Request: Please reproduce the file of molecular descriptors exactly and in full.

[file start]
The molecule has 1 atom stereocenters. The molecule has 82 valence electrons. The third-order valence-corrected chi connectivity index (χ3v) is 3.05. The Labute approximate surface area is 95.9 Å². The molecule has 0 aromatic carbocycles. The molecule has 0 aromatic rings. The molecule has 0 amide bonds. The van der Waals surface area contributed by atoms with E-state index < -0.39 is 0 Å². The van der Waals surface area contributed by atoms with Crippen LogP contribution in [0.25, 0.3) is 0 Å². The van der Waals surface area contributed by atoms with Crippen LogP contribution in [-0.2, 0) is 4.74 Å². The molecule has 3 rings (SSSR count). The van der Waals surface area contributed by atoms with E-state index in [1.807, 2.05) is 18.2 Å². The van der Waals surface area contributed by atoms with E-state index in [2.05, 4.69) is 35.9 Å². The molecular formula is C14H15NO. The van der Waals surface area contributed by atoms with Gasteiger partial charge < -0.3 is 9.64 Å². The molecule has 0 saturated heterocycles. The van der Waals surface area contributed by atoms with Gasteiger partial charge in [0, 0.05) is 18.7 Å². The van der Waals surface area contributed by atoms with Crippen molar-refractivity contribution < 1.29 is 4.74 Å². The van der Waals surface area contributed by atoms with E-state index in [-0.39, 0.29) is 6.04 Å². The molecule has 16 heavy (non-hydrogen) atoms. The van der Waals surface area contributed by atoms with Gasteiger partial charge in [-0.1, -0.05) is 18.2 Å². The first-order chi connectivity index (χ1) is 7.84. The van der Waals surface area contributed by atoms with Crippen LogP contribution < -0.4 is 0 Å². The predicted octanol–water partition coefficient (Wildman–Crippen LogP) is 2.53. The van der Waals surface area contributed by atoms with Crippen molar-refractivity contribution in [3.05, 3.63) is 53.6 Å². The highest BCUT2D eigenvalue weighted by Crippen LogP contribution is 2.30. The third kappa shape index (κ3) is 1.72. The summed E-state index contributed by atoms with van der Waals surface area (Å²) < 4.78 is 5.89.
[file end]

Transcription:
The molecule has 1 atom stereocenters. The molecule has 82 valence electrons. The third-order valence-corrected chi connectivity index (χ3v) is 3.05. The Labute approximate surface area is 95.9 Å². The molecule has 0 aromatic carbocycles. The molecule has 0 aromatic rings. The molecule has 0 amide bonds. The van der Waals surface area contributed by atoms with E-state index < -0.39 is 0 Å². The van der Waals surface area contributed by atoms with Crippen LogP contribution in [0.25, 0.3) is 0 Å². The van der Waals surface area contributed by atoms with Crippen LogP contribution in [-0.2, 0) is 4.74 Å². The molecule has 3 rings (SSSR count). The van der Waals surface area contributed by atoms with E-state index in [1.807, 2.05) is 18.2 Å². The van der Waals surface area contributed by atoms with E-state index in [2.05, 4.69) is 35.9 Å². The molecular formula is C14H15NO. The van der Waals surface area contributed by atoms with Gasteiger partial charge < -0.3 is 9.64 Å². The molecule has 0 saturated heterocycles. The van der Waals surface area contributed by atoms with Gasteiger partial charge in [0, 0.05) is 18.7 Å². The van der Waals surface area contributed by atoms with Crippen molar-refractivity contribution < 1.29 is 4.74 Å². The van der Waals surface area contributed by atoms with E-state index in [-0.39, 0.29) is 6.04 Å². The molecule has 16 heavy (non-hydrogen) atoms. The van der Waals surface area contributed by atoms with Gasteiger partial charge in [-0.1, -0.05) is 18.2 Å². The first-order chi connectivity index (χ1) is 7.84. The van der Waals surface area contributed by atoms with Crippen LogP contribution < -0.4 is 0 Å². The predicted octanol–water partition coefficient (Wildman–Crippen LogP) is 2.53. The van der Waals surface area contributed by atoms with Crippen molar-refractivity contribution in [3.05, 3.63) is 53.6 Å². The highest BCUT2D eigenvalue weighted by Crippen LogP contribution is 2.30. The third kappa shape index (κ3) is 1.72. The summed E-state index contributed by atoms with van der Waals surface area (Å²) < 4.78 is 5.89.